By Taki Theodoracopulos
Norman Mailer was born on January 31, 1923, and at his hundredth birthday there is a major revival of interest among those who can still read. Norman died in 2007, aged 84, and his first-born son, Michael, a talented film director who has since become my closest friend, came over to my house that day in a slight state of shock. I was his father’s friend and admirer, so we sat down and drank the day and night away. In a review of the most recent Mailer biography, a hatchet job by a Brit, one reviewer writes that Norman could not walk his dog without getting into a fight. Funny what people not in the know will say or write. I was close to Norman for thirty-some years and never saw him start something or do anything aggressive, and on the other hand, the fact that he never let anyone step on his toes was a quality I admired. Let’s put it this way: Norman did not put his trust in princes, but in himself, like Papa Hemingway before him.
I remember discussing two of his contemporaries, Philip Roth and Saul Bellow, in a roundtable format at Elaine’s, the late-night bistro frequented by celebrities and writers and run like a reform school by the formidable Elaine Kaufman, all 300 pounds of New York Jewish chutzpah. “They write only from a Jewish-American perspective, whereas Mailer, although of the Jewish faith, writes like an American,” said the greatest Greek writer since Homer. “If you weren’t a bit cute I’d throw you out on your Greek ass,” snapped Elaine. (She nevertheless had a picture of me hanging on her bistro’s walls next to one of Hunter Thompson’s.)
The negative portrait by this Bradford bore is water off the proverbial duck’s back for us Mailer-Hemingway fans. Both Norman and Papa had experienced combat, something I very much doubt any of their critics can say, and experiencing combat is akin to losing one’s virginity to a real goer. It marks you and stays with you. After combat, a fistfight is like a pillow fight, nothing to write home or brag about. Norman’s description of the carnage inflicted on the human body and mind in The Naked and the Dead illustrated brilliantly the physical and emotional suffering of soldiers. No one did it as well. Mailer never showed triumphalism in American victories over the Japanese because he had seen the price paid by both sides firsthand. And he never liked or trusted officers, like most true grunts. He expressed his contempt for authority time and again. That’s where he and Papa may have differed. The latter got closer to officers, Colonel Buck Lanham being a model for one of his major characters, and a good friend. There are no heroes in Mailer war stories, and the powerful are shown as contemptible. He differs with his hero Papa in description. The latter’s is spare, lyrical, and poetic: “In the late summer of that year we lived in a house in a village that looked across the river and the plains in the mountains. Troops went by the house and down the road and the dust they raised powdered the leaves of the trees.” This is Papa’s opening in A Farewell to Arms. Here’s Norman: “Unable to co-ordinate their thighs and feet to move forward”… Papa is being romantic and descriptive about the horror of war, while Norman is being a realist.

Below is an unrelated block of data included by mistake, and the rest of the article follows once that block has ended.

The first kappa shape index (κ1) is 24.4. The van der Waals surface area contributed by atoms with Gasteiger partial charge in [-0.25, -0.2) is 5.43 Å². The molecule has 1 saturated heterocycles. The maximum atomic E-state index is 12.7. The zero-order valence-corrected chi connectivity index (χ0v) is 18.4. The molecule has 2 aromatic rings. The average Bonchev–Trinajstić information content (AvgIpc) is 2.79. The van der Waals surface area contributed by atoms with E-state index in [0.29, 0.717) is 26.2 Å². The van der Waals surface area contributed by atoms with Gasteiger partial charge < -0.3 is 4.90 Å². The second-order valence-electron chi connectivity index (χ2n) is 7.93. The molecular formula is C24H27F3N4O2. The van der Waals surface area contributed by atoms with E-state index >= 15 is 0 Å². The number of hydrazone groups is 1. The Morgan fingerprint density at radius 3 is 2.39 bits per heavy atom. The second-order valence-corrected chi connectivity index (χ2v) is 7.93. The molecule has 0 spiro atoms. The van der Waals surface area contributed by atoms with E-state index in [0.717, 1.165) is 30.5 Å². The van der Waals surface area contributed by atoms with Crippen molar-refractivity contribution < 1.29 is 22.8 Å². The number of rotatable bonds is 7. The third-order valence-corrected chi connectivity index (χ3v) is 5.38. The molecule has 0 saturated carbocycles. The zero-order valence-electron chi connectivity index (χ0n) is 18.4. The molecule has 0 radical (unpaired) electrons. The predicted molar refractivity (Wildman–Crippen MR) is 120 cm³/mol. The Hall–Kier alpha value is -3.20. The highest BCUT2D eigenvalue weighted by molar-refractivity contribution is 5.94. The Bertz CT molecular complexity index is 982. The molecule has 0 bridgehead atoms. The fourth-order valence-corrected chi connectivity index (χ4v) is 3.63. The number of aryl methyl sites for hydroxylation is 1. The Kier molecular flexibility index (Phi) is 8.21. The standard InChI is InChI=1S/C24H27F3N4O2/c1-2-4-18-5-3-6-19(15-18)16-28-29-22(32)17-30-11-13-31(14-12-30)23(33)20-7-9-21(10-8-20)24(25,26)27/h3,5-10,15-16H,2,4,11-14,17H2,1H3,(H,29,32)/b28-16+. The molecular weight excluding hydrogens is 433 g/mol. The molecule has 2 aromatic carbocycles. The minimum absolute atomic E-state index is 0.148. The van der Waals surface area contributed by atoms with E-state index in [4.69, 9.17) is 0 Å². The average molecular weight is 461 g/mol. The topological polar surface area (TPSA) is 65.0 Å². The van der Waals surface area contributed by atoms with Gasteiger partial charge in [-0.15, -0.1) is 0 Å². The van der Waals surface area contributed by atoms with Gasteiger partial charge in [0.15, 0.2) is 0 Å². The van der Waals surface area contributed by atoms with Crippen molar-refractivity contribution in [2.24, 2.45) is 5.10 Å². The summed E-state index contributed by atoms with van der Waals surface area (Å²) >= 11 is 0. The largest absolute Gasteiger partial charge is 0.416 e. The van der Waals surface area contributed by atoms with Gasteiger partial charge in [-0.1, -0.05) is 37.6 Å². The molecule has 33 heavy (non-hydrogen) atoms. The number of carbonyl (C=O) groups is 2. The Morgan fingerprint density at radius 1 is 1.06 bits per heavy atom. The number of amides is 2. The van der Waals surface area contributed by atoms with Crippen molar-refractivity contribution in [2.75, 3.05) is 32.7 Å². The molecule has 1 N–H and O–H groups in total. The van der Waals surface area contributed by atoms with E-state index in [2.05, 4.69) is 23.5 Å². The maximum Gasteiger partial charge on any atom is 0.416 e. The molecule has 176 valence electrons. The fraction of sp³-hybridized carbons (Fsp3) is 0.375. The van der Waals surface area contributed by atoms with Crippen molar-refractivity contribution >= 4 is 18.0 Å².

Norman Mailer photographed by Carl Van Vechten in 1948
I often wonder what Papa and Norman would have written about the debasement of our society nowadays, the something-for-nothing celebrities—porn hustlers like the Kardashians and their ilk. Both writers dealt with the brutality of life, in fact it was always present in their writing, bullfighting and big-game hunting for Papa, boxing and skiing for Norman, and both were ready to use their fists, as good men should or used to in the good old days. Hemingway got effects of the utmost subtlety with his short declarative sentences, so much so that Ford Madox Ford found the perfect simile: “Hemingway’s words strike you, each one, as if they were pebbles fetched fresh from a brook.”
Both writers reveled in dissipation, gallantry, and heartbreak—Mailer has his hero Rojack in An American Dream kill his wife and then bugger the maid—as well as nonchalant banter. Mailer was sweet to people he liked, and was generous with praise. Papa I never met, alas, but he was known to turn on friends when drunk. So what? No one’s perfect. When I asked Norman to teach me to headbutt he was as gentle as my old German nanny. He boxed every Sunday morning with Jose Torres, light heavyweight champion of the world, and his son Michael. The latter could easily take him but never showed the old boy up. As Papa would have said, “That’s the way of men.”
There was a lot of bombast in both men, as well there should have been, and I would have loved to see either of them respond to questions about gender dysphoria or involuntary celibacy. Where are you now that we need you, Papa and Norman? Although Jewish, Mailer would not set foot in Israel as long as thousands of Palestinians lingered in horrible refugee camps. He once came to my New Year’s party in New York, and a very pretty Israeli girlfriend of my wife’s asked him why he never visited: “Because they don’t all look like you, sweetheart,” answered the tough guy. End of story.
Hemingway in uniform in Milan, 1918. He drove ambulances for two months until he was injured.
Photos Courtesy Wikipedia.org